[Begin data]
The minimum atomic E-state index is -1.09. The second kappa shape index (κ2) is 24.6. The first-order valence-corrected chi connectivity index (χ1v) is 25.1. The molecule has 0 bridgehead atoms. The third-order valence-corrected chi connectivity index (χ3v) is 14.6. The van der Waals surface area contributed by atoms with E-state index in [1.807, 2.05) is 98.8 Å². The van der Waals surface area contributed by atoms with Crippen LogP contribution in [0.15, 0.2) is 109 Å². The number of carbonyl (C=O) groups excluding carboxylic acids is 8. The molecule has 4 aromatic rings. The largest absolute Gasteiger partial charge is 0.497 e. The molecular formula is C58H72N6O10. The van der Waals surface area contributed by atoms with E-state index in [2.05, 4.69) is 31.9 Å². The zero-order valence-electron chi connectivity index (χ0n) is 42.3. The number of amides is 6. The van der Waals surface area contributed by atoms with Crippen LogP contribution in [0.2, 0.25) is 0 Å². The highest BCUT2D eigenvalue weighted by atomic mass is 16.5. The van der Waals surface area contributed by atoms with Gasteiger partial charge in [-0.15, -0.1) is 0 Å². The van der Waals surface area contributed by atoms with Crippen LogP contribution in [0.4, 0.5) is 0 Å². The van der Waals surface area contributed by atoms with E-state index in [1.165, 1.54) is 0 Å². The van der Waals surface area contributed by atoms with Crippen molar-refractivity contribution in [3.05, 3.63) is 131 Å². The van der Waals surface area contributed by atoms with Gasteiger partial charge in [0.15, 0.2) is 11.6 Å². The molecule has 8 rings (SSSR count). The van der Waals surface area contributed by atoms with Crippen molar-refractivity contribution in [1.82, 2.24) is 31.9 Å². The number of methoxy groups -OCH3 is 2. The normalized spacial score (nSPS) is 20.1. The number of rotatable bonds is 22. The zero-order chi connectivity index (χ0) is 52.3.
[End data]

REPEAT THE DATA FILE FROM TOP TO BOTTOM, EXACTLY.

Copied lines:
The minimum atomic E-state index is -1.09. The second kappa shape index (κ2) is 24.6. The first-order valence-corrected chi connectivity index (χ1v) is 25.1. The molecule has 0 bridgehead atoms. The third-order valence-corrected chi connectivity index (χ3v) is 14.6. The van der Waals surface area contributed by atoms with E-state index in [1.807, 2.05) is 98.8 Å². The van der Waals surface area contributed by atoms with Crippen LogP contribution in [0.15, 0.2) is 109 Å². The number of carbonyl (C=O) groups excluding carboxylic acids is 8. The molecule has 4 aromatic rings. The largest absolute Gasteiger partial charge is 0.497 e. The molecular formula is C58H72N6O10. The van der Waals surface area contributed by atoms with E-state index in [2.05, 4.69) is 31.9 Å². The zero-order valence-electron chi connectivity index (χ0n) is 42.3. The number of amides is 6. The van der Waals surface area contributed by atoms with Crippen LogP contribution in [0.2, 0.25) is 0 Å². The highest BCUT2D eigenvalue weighted by atomic mass is 16.5. The van der Waals surface area contributed by atoms with Gasteiger partial charge in [-0.15, -0.1) is 0 Å². The van der Waals surface area contributed by atoms with Crippen LogP contribution in [0.4, 0.5) is 0 Å². The van der Waals surface area contributed by atoms with E-state index in [1.165, 1.54) is 0 Å². The van der Waals surface area contributed by atoms with Crippen molar-refractivity contribution in [3.05, 3.63) is 131 Å². The van der Waals surface area contributed by atoms with Gasteiger partial charge in [0.15, 0.2) is 11.6 Å². The molecule has 8 rings (SSSR count). The van der Waals surface area contributed by atoms with Crippen molar-refractivity contribution in [1.82, 2.24) is 31.9 Å². The number of methoxy groups -OCH3 is 2. The normalized spacial score (nSPS) is 20.1. The number of rotatable bonds is 22. The zero-order chi connectivity index (χ0) is 52.3.